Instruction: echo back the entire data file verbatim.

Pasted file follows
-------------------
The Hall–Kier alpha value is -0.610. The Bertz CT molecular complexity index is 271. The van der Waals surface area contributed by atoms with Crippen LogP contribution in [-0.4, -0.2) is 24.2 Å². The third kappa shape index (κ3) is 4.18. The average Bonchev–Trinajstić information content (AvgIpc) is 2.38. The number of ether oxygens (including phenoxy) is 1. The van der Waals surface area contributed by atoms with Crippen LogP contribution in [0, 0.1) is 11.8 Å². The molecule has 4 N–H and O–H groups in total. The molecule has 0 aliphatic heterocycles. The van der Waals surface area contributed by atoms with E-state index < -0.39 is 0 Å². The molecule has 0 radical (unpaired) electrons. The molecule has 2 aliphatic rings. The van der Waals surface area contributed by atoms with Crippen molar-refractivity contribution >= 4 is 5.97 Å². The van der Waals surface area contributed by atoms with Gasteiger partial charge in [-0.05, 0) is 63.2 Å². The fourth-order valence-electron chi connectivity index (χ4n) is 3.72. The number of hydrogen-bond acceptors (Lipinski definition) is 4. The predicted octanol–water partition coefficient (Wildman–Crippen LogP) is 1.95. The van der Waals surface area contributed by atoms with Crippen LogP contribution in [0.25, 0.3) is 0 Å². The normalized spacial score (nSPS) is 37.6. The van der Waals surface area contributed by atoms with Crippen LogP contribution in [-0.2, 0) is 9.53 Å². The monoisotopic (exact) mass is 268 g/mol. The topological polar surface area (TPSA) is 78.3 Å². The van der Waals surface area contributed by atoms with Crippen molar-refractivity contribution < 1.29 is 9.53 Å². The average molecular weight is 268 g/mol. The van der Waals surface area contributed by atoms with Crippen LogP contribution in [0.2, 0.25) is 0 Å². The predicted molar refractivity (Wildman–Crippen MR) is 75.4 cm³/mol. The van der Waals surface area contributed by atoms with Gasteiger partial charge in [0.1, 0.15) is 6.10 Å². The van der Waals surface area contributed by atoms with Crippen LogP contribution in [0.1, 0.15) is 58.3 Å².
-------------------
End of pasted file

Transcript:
The Hall–Kier alpha value is -0.610. The Bertz CT molecular complexity index is 271. The van der Waals surface area contributed by atoms with Crippen LogP contribution in [-0.4, -0.2) is 24.2 Å². The third kappa shape index (κ3) is 4.18. The average Bonchev–Trinajstić information content (AvgIpc) is 2.38. The number of ether oxygens (including phenoxy) is 1. The van der Waals surface area contributed by atoms with Crippen LogP contribution in [0, 0.1) is 11.8 Å². The molecule has 4 N–H and O–H groups in total. The molecule has 0 aliphatic heterocycles. The van der Waals surface area contributed by atoms with E-state index < -0.39 is 0 Å². The molecule has 0 radical (unpaired) electrons. The molecule has 2 aliphatic rings. The van der Waals surface area contributed by atoms with Crippen molar-refractivity contribution >= 4 is 5.97 Å². The van der Waals surface area contributed by atoms with Gasteiger partial charge in [-0.05, 0) is 63.2 Å². The fourth-order valence-electron chi connectivity index (χ4n) is 3.72. The number of hydrogen-bond acceptors (Lipinski definition) is 4. The predicted octanol–water partition coefficient (Wildman–Crippen LogP) is 1.95. The van der Waals surface area contributed by atoms with Crippen LogP contribution in [0.25, 0.3) is 0 Å². The normalized spacial score (nSPS) is 37.6. The van der Waals surface area contributed by atoms with Crippen LogP contribution in [-0.2, 0) is 9.53 Å². The monoisotopic (exact) mass is 268 g/mol. The topological polar surface area (TPSA) is 78.3 Å². The van der Waals surface area contributed by atoms with Crippen molar-refractivity contribution < 1.29 is 9.53 Å². The average molecular weight is 268 g/mol. The van der Waals surface area contributed by atoms with Crippen LogP contribution in [0.2, 0.25) is 0 Å². The predicted molar refractivity (Wildman–Crippen MR) is 75.4 cm³/mol. The van der Waals surface area contributed by atoms with Gasteiger partial charge in [0.1, 0.15) is 6.10 Å². The van der Waals surface area contributed by atoms with Crippen LogP contribution in [0.1, 0.15) is 58.3 Å².